Tag Archives: lockdown reading

Books Read In April 2020.

It is the last day of April and I have read seven books in one month, a record for me! Four are from my library pile, two I downloaded onto my Kindle and one I borrowed from my other half. Have you read any of these?

A still from the film.

Brooklyn – Colm Toibin ( 2009). Young twenty something Eilis Lacey lives in 1950s Ireland, where employment opportunities are few. When her older sister persuades an Irish/American priest to sponsor her in Brooklyn, Eilis embarks for a new life across the Ocean. As an immigrant on her own in a strange country, Eilis eventually settles and encounters love, but a tragedy at home threatens to overturn her new life. A quietly told yet very human tale that stayed with me after reading. ⭐⭐⭐⭐

Mr Scarletti’s Ghost – Linda Stratmann ( 2015). The protagonist in this Victorian seaside mystery is quite unconventional. Mina Scarletti has scoliosis. Her twisted frame provokes pity and even distaste in some, yet also gives her freedom from the expectation of marriage and the restrictions that could bring. Brighton has become a fashionable resort for unscrupulous mediums and Mina is concerned when a certain Miss Eustace becomes aquainted with her recently widowed mother. Quite a slow paced book, but with a satisfying conclusion. I will look out for more Mina Scarletti mysteries. ⭐⭐⭐

Nights At The Circus ~ Angela Carter (1984). Fevvers is a six foot two cockney trapeze artist rumored to be half swan, those giant wings of hers have always helped make her fortune. And here she is performing dates in London, St Petersburg & Siberia with Colonel Kearney’s traveling circus. When handsome reporter Jack Walser decides to pursue Fevvers to write her story, he finds himself joining the eccentric troupe. A bawdy magical delight. ⭐⭐⭐⭐⭐

Through His Eyes – Emma Dibdin ( 2018). Billed as a thriller set in Hollywood, I kept waiting for something sinister or exciting to happen, but nothing did. The characters are shallow and unlikeable. My imagination had me convinced that something was going on in the background that wasn’t. All in all quite a disappointing read ,the story follows a young reporters quest for her big break in LA and her obsession with a movie star. ⭐⭐

Prudence ~ Jilly Cooper( 1978). If ever there was a guilty pleasure author, it would be Jilly Cooper. After suddenly remembering how much I loved Jilly Cooper books in the nineties, I quickly uploaded one of her oldies onto my Kindle. And now I remember what a witty writer she is. Her heroine here is very much a seventies Bridget Jones type called Pru. She meets a handsome young lawyer called Pendle ( apparently named after a mountain near his childhood home, Pendle is not a mountain and is in fact a hill very near me in Lancashire, I forgive you Jilly) and he takes her away for the wknd to his ancestral pile, a crumbling old mansion in the Lake District. Prudence soon realises that Pendle’s family are a dotty cast of characters ,who are all completely in love with the wrong people. Jolly and witty. Made me smile. ⭐⭐⭐⭐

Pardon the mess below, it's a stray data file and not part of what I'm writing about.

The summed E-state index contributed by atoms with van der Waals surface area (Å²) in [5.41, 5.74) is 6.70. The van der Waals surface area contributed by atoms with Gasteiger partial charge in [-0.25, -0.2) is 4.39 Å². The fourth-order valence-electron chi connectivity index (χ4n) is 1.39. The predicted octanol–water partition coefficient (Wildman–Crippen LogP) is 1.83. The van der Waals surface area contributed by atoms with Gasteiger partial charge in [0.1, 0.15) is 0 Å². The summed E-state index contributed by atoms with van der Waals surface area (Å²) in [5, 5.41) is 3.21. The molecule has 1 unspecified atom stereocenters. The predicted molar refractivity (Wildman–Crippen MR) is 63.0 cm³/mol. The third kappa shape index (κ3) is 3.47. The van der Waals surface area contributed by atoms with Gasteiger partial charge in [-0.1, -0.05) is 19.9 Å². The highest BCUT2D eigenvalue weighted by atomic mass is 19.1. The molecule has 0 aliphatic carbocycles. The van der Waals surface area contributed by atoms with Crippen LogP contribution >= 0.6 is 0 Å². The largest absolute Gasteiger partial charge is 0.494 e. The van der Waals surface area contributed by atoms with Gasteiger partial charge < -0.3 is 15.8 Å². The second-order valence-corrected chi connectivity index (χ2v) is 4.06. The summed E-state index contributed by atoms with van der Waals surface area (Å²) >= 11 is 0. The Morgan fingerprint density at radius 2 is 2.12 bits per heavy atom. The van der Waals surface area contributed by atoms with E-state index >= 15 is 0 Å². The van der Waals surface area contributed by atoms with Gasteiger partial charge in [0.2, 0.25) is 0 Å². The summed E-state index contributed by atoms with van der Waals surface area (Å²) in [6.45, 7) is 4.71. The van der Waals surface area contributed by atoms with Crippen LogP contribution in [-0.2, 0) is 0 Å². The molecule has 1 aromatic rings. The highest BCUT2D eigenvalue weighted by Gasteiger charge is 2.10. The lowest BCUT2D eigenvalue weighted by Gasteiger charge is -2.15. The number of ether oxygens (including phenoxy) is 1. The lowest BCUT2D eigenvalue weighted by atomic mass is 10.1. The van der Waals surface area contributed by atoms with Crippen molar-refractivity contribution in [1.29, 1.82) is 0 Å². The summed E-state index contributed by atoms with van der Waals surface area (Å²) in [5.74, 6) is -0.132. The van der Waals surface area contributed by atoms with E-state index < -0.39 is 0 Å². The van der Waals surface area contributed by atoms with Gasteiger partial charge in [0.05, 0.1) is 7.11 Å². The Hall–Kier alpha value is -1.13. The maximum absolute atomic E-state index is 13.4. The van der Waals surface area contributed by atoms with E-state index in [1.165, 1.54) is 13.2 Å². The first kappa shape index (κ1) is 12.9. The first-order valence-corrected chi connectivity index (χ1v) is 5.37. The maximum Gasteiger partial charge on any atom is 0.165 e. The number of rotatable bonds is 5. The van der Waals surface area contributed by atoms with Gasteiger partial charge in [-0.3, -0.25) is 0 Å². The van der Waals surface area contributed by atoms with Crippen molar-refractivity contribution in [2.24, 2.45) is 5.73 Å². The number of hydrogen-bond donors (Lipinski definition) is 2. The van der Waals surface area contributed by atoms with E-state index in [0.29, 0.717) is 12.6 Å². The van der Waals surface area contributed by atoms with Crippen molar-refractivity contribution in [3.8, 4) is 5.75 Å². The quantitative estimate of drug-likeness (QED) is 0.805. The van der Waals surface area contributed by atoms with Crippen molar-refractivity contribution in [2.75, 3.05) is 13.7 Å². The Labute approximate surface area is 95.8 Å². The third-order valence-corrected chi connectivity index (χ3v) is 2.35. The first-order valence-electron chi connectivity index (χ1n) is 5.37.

Face It ~ Debbie Harry ( 2019). The iconic lead singer of Blondie has at last written her memoir. Interlaced with various fan art and photographs that she has kept through the years, this autobiography though fascinating, is curiously detached when it comes to personal and even traumatic events in the stars life. What does translate is a vivid picture of a seedy sixties & seventies New York, I think readers would have preferred more emotion and personal detail. I liked the photographs and fan art, the fact that Debbie has kept fans drawings and paintings, conveys a warmth she doesn’t share that much in her writing. ⭐⭐⭐

The Secret Garden ~ Frances Hodgson Burnett ( 1911). I am not sure how I missed reading this as a youngster, the enchanting tale set in Yorkshire. Little Mary Lennox ( a disagreeable child) is sent to live in her Uncles sprawling mansion on the Moors after her parents die in India. Used to a lethargic life( and always getting her own way) Mary’s attitude changes for the better after discovering a secret garden in the grounds. Lonely at first ( her Uncle is never at home) , she finds friendship in an old crotchety gardener, a boy who charms animals and a sweet musical robin. And there’s mystery too, whose is the voice that Mary hears sobbing in the night? I love how the story heartily recommends fresh air , growing things and being in nature, very relevent right now. ⭐⭐⭐⭐

I suspect the lockdown has given me more time and inclination to read. Though I know for some people , it has been the other way. Are you reading more or less at the moment?

xx